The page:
Representative Projects, Energy Policy and Deregulation

Public Power and Democracy

This 2000 report for the American Public Power Association describes the origins and growth of public power as a democratic institution in the United States. The first part of the report traces the belief in local control in American political history since the days of the founding fathers, the growth of public power, and the emerging ideal of local democratic control throughout the twentieth century.

The second part of the report presents case studies of public power in Cedar Falls, Iowa; Jacksonville, Florida; and Tacoma, Washington. These towns differed in size and in generation type, yet each town developed public power as a pragmatic step to lower rates and provide better service. Within a short time, people recognized the advantages that local control offered, including not only lower rates and better service, but also the ability to attract new business and significant financial contributions to local government. The American Public Power Association printed more than 5,000 copies of this report for distribution to its membership at its annual legislative conference.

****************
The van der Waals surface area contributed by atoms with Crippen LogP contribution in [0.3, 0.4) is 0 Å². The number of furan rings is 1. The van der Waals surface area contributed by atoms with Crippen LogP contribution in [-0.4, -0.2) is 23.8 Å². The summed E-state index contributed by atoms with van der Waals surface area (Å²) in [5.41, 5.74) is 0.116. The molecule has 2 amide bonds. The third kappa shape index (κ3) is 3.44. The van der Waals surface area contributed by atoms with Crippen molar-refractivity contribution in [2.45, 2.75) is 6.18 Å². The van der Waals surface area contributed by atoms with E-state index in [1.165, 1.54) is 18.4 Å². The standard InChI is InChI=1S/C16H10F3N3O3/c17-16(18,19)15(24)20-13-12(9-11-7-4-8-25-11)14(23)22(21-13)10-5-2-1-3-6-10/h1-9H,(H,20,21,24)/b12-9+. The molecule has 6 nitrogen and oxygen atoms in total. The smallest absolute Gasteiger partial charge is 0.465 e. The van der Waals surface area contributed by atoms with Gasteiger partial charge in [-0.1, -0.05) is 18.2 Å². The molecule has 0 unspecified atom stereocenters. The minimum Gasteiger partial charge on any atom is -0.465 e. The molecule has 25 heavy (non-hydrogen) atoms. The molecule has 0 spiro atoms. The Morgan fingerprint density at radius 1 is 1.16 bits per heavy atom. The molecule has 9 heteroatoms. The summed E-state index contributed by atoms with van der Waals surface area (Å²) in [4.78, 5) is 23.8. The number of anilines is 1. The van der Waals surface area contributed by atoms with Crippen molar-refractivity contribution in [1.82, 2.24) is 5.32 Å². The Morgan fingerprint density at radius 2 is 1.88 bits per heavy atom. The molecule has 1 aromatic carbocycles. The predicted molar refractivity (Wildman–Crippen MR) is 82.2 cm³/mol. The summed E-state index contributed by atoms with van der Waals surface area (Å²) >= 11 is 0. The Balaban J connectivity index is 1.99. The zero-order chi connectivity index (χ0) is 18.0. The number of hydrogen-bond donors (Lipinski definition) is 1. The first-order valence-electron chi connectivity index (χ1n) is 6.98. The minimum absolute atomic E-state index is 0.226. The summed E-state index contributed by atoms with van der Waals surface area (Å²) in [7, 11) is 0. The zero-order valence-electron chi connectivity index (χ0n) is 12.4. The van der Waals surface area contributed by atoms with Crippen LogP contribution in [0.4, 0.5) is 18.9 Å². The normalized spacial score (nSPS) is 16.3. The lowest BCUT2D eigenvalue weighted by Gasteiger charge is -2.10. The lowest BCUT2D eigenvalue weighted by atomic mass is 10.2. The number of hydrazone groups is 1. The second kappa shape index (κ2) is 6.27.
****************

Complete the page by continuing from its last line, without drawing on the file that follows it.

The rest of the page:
Skokomish Indian Tribe v. United States, Tacoma Public Utilities; City of Tacoma; et al., United States District Court for the Western District of Washington, Tacoma Division, No. C99-5606FDB

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